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Abu Dhabi

Satellite dishes are an eyesore, Abu Dhabi tells residents

Ismail Sebugwaawo /Abu Dhabi Filed on August 26, 2020 | Last updated on August 26, 2020 at 06.28 am
Thousands, UAE residents, SMS, remove stuff, rooftops

(Supplied photos)

The municipality said it was keen to protect the "urban appearance of the city, preserve the environment and ensure safety standards".

Thousands of awareness messages have been sent out to residents and home owners in Abu Dhabi as part of a campaign to decongest rooftops. The drive seeks to rid rooftops and balconies of satellite dishes.

The Abu Dhabi Municipality said it has sent out 5,000 awareness text messages to community members, urging them to abide by the municipal law governing the installation of satellite dishes.

The remote awareness campaign called 'Together to reduce satellite dishes' targeted Mussafah and Mafraq industrial areas, Al Nouf and Hamim.

The municipality said it was keen to protect the "urban appearance of the city, preserve the environment and ensure safety standards".

The civic body said satellite dishes on balconies and rooftops have become an "eyesore".

"The practice undermines the safety of people and constitutes a breach of the permitted number of four central satellite dishes on a rooftop," said a municipal statement.

The practice hampers maintenance work on rooftops and emergency operations, it added.

Let your city breathe: Eyesores that are banned

According to the Municipal Decree No. (2) of 2012 with regard to preserving the overall appearance of the city, the following practices are considered as offences:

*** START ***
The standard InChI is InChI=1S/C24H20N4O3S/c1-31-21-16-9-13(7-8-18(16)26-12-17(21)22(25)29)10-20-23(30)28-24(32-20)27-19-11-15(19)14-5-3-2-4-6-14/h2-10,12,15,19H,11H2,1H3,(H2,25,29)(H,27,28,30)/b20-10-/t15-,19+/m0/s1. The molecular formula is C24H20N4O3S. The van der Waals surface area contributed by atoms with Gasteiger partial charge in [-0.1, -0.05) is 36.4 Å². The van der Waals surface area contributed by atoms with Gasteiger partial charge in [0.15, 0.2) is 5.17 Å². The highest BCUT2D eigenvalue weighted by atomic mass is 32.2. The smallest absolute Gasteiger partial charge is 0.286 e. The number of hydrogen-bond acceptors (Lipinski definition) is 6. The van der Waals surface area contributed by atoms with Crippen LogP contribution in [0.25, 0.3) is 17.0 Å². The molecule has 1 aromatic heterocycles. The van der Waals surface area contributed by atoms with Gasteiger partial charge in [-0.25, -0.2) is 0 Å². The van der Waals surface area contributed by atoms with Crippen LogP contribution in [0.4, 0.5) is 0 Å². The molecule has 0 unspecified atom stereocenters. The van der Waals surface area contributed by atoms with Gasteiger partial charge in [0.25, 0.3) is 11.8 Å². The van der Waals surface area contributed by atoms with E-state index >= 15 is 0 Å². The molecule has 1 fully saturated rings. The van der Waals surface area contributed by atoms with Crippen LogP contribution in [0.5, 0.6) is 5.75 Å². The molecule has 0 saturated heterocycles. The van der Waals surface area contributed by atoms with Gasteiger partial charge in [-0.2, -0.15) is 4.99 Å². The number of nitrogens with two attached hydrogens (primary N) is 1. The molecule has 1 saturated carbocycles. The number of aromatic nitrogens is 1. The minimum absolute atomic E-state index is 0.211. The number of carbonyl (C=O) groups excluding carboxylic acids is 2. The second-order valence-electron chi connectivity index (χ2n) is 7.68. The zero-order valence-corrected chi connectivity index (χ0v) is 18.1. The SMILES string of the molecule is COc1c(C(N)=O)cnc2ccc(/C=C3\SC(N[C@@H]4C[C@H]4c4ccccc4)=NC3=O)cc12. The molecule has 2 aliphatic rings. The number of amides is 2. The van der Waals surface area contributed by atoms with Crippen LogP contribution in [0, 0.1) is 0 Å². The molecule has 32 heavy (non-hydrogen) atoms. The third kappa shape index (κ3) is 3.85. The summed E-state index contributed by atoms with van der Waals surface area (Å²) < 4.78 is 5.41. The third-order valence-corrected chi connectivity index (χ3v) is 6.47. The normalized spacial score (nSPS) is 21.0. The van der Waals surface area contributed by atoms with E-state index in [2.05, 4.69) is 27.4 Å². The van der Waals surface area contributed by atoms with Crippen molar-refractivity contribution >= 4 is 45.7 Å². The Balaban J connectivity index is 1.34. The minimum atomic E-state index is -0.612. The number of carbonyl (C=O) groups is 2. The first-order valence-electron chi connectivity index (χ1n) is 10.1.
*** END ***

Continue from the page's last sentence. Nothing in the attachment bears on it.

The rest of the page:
> Installing more than four satellite dishes on the rooftop of a building

> Installing satellite dishes on balconies in all types of buildings

> Installing satellite dishes on rooftop and garden walls

> Hanging connecting connection cables on building façade. 


Ismail Sebugwaawo

A professional journalist originating from Kampala, Uganda, Ismail is a happy father with strong attachment to family and great values for humanity. He has practiced journalism in UAE for the past 13 years, covering the country's parliament (FNC) and crimes, including Abu Dhabi Police, public prosecution and courts. He also reports about important issues in education, public health and the environment, with a keen interest in human interest stories. When out of reporting duties, he serves the Ugandan community in Abu Dhabi as he wants to see his countrymen happy. Exercising and reading are part of his free time.

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